I feel happy and comforted all at once in the same way I do when I smell pipe smoke. It can be one of those rich, woodsy-sweet smelling varieties and I am in my grandparent’s living room while Grandpa is enjoying his pipe. Maybe we are playing war or slap jack. He could be explaining how two bits equals a quarter and making us better mathematicians than fate had allowed.

Smells take us to the past and new smells imbed themselves, creating future memories. When we make a new dish, I love smelling the new smell. I am trying to recognize it and place it.

Last night I did that as I was making Chicken Riggies. I found the recipe at Happy When Not Hungry’s blog. It is Chicken in a tomato-cream sauce mixed with Rigatoni. Apparently, the dish is a favorite in the Ithaca area of Upstate New York. I had to make some adjustments as I do not keep Vermouth at the house.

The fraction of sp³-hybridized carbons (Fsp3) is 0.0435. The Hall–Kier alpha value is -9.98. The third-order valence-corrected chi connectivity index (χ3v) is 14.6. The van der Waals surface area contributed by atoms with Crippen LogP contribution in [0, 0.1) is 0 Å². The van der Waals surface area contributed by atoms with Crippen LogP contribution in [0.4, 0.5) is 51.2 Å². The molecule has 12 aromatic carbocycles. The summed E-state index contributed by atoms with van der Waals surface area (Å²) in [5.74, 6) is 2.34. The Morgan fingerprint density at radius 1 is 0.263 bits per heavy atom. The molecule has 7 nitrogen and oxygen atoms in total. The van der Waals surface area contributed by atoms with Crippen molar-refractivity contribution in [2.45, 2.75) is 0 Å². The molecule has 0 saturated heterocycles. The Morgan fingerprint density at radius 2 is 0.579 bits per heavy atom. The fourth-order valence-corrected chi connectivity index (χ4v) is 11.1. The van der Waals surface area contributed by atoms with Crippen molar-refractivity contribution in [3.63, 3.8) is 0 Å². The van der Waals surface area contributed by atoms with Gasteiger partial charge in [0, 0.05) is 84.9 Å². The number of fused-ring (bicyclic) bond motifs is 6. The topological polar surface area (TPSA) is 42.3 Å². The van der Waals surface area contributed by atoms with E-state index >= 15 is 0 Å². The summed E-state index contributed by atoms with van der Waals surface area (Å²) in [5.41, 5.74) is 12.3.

When I would take the lid off of the sauce pan to smell everything, I could not recognize it. Slowly, the tomato sauce furled out as did the onion. The cream did not come to me straight away. I was not sure if it smelled good and asked my husband for his opinion.

He thought it was tremendous. I had him pour the Rigatoni into the pasta bowl and then I poured in the sauce with the chicken. I began noticing the interplay of flavors as I mixed it all together with a bit of mozzarella cheese. In our excitement and hunger, we did not take a picture of the dish. There is none left to do so after the fact.

Picture by Mimiliz

Perhaps what my kids will remember is not a specific smell but simply the smell of something cooking that will make them feel at home and comforted. The smell of life all around them. Or maybe what they will remember is my perfume as they cuddled to me at the end of the day.